Only slightly larger (17-21 inches) than the similar-looking Fish Crow (Corvus ossifragus), the American Crow is most easily separated from its relative by its call, which is deeper and less nasal than that of the Fish Crow. Other field marks include a glossy purple-black body, thick bill, and slightly rounded tail. The American Crow occurs widely across the United States and southern Canada, absent only from the desert southwest, south Texas and northwestern Washington (where it is replaced by the Northwestern Crow, Corvus caurinus). Many American Crows breeding in Canada move south into the U. S. during the winter. However, more southerly populations are mostly non-migratory. American Crows tend to avoid wide expanses of open country such as desert, grassland, and tundra. Otherwise, American Crows are extremely adaptable birds, and are found in many habitats across North America, including forest, orchards, fields, suburbs, and even inner cities. Likewise, this species eats a variety of plant and animal foods, including fruits, seeds, small mammals, carrion, and garbage. Like most members of the crow family, the American Crow is extremely sociable. American Crows gather together in family groups to feed, roost, and defend territory. They will even mob larger predatory birds intruding on their territory, swooping down and calling loudly until the predator leaves the area. This species is primarily active during the day. Fish Crow (Corvus ossifragus)The Fish Crow (Corvus ossifragus) is year-round resident locally from New York and Massachusetts south along the Atlantic-Gulf Coast to southern Florida and west to southern Texas, as well as inland along major river systems. It is very common in parts of its range. Fish Crows are found around tidewater marshes, low valleys along eastern river systems, and in Baldcypress (Taxodium) swamps; in recent decades, the interior range has expanded and the northern boundary of the range has extended northward. Although in most parts of its range it is a permanent resident, in winter Fish Crows withdraw from some parts of their inland range. In the winter, Fish Crows are often seen in mixed flocks with American Crows, when they may also be found on farmland, in towns, and around garbage dumps. The Fish Crow is one of only about a dozen bird species that are endemic to the United States (i. e. , found nowhere else in the world). The Fish Crow closely resembles the American Crow (Corvus brachyrhynchos), but is smaller overall and has a smaller bill, smaller feet, and shorter legs, as well as more pointed wings and a faster wingbeat. However, it is best distinguished by its quite different common call, a nasal two-note call with the second note lower in pitch (however, juvenile and sometimes adult American Crows produce similar calls). Fish Crows may feed on an extraordinary range of foods, including carrion, crustaceans, insects, berries, seeds, nuts, bird eggs, turtle eggs, and human garbage. They generally forage in flocks, mainly by walking, especially along the shore or in very shallow water. They may drop mollusks from the air to break open their shells. In colonies of herons and other waterbirds, if the nesting adults are frightened off their nests, Fish Crows may feast on their eggs. Fish Crows often nest in loose colonies of a few pairs. Courtship may involve the male and female flying close together in a gliding display flight. The nest is placed in an upright fork of a tree or shrub. The nest may be placed very low at coastal sites or quite high in deciduous trees in inland swamps (1 to 21 m above the ground or even higher) The nest (which is probably built by both sexes) is a bulky platform of sticks and strips of bark lined with softer materials such as grass,rootlets, hair, feathers, paper, pine needles, and even manure. The female lays 4 to 5 dull blue-green to gray-green eggs blotched with brown and gray. Incubation is by the female (possibly assisted by the male) for 16 to 18 days. Nestlings are probably fed by both parents. The age at which young leave the nest is uncertain, but is probably around 3 to 4 weeks. (© Leo Shapiro. Supplier: Leo Shapiro) CC BY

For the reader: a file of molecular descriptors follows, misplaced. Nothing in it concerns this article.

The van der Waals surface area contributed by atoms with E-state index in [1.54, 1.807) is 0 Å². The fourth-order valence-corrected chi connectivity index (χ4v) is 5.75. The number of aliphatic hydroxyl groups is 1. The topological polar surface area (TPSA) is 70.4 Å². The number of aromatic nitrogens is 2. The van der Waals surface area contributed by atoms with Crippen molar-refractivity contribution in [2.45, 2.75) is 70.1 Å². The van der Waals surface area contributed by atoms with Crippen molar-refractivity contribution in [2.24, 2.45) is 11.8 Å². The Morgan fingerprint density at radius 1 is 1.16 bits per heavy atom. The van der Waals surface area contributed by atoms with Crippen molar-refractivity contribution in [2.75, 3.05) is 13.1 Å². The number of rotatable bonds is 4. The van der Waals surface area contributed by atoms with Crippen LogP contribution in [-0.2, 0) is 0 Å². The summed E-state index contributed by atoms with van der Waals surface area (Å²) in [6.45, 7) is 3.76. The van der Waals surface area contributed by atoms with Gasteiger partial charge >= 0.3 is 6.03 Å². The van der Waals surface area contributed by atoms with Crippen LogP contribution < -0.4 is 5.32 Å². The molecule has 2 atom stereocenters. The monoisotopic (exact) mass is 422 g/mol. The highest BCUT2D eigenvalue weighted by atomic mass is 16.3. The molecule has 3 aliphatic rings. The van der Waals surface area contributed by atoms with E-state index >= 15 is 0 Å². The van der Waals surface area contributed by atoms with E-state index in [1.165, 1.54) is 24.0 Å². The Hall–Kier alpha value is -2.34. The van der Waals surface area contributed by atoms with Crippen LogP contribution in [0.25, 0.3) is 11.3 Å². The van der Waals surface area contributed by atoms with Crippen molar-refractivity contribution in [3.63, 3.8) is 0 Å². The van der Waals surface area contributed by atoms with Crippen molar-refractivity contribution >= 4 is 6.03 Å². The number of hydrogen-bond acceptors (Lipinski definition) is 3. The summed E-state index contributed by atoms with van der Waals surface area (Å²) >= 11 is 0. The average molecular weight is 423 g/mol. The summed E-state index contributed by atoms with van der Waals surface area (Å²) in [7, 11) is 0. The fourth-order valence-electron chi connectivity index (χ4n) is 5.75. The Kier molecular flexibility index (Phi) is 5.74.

- Verbeek, N. A. and C. Caffrey. 2002. American Crow (Corvus brachyrhynchos), The Birds of North America Online (A. Poole, Ed.). Ithaca: Cornell Lab of Ornithology; Retrieved from the Birds of North America Online: http://bna.birds.cornell.edu/bna/species/647
- Peterson, Roger Tory. Birds of Eastern and Central North America. Boston: Houghton Mifflin, 1980. Print.
- eBird Range Map - American Crow. eBird. Cornell Lab of Ornithology, N.d. Web. 20 July 2012. http://ebird.org/ebird/map/amecro.
- Corvus brachyrhynchos. Xeno-canto. Xeno-canto Foundation, n.d. Web. 20 July 2012. http://xeno-canto.org/browse.php?query=Corvus+brachyrhynchos.
- American Crow (Corvus brachyrhynchos). The Internet Bird Collection. Lynx Edicions, n.d. Web. 20 July 2012. http://ibc.lynxeds.com/species/american-crow-corvus-brachyrhynchos.